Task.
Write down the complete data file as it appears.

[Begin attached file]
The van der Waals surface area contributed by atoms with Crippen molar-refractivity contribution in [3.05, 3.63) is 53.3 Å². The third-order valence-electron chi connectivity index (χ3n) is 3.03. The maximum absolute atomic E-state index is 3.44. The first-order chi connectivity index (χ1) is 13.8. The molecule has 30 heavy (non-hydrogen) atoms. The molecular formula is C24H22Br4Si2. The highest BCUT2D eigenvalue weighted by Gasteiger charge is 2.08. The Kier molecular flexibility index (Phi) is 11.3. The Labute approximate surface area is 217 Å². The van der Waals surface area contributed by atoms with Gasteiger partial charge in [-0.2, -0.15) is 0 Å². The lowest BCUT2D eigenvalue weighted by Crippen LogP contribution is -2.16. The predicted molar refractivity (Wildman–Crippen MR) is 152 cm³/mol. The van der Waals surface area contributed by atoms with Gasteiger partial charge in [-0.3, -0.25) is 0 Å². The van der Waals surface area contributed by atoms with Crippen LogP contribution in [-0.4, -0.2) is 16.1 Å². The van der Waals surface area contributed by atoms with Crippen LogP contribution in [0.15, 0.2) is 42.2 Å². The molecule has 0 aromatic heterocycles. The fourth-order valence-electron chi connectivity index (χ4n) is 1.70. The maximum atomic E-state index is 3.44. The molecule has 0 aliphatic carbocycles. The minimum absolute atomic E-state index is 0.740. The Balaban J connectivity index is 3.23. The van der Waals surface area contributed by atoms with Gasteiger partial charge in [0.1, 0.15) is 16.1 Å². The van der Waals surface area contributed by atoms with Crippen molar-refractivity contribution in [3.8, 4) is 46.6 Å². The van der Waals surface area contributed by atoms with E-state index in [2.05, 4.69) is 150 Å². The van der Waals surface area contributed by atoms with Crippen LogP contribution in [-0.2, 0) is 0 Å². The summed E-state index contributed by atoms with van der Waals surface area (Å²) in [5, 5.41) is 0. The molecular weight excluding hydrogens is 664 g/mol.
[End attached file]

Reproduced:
The van der Waals surface area contributed by atoms with Crippen molar-refractivity contribution in [3.05, 3.63) is 53.3 Å². The third-order valence-electron chi connectivity index (χ3n) is 3.03. The maximum absolute atomic E-state index is 3.44. The first-order chi connectivity index (χ1) is 13.8. The molecule has 30 heavy (non-hydrogen) atoms. The molecular formula is C24H22Br4Si2. The highest BCUT2D eigenvalue weighted by Gasteiger charge is 2.08. The Kier molecular flexibility index (Phi) is 11.3. The Labute approximate surface area is 217 Å². The van der Waals surface area contributed by atoms with Gasteiger partial charge in [-0.2, -0.15) is 0 Å². The lowest BCUT2D eigenvalue weighted by Crippen LogP contribution is -2.16. The predicted molar refractivity (Wildman–Crippen MR) is 152 cm³/mol. The van der Waals surface area contributed by atoms with Gasteiger partial charge in [-0.3, -0.25) is 0 Å². The van der Waals surface area contributed by atoms with Crippen LogP contribution in [-0.4, -0.2) is 16.1 Å². The van der Waals surface area contributed by atoms with Crippen LogP contribution in [0.15, 0.2) is 42.2 Å². The molecule has 0 aromatic heterocycles. The fourth-order valence-electron chi connectivity index (χ4n) is 1.70. The maximum atomic E-state index is 3.44. The molecule has 0 aliphatic carbocycles. The minimum absolute atomic E-state index is 0.740. The Balaban J connectivity index is 3.23. The van der Waals surface area contributed by atoms with Gasteiger partial charge in [0.1, 0.15) is 16.1 Å². The van der Waals surface area contributed by atoms with Crippen molar-refractivity contribution in [3.8, 4) is 46.6 Å². The van der Waals surface area contributed by atoms with E-state index in [2.05, 4.69) is 150 Å². The van der Waals surface area contributed by atoms with Crippen LogP contribution in [-0.2, 0) is 0 Å². The summed E-state index contributed by atoms with van der Waals surface area (Å²) in [5, 5.41) is 0. The molecular weight excluding hydrogens is 664 g/mol.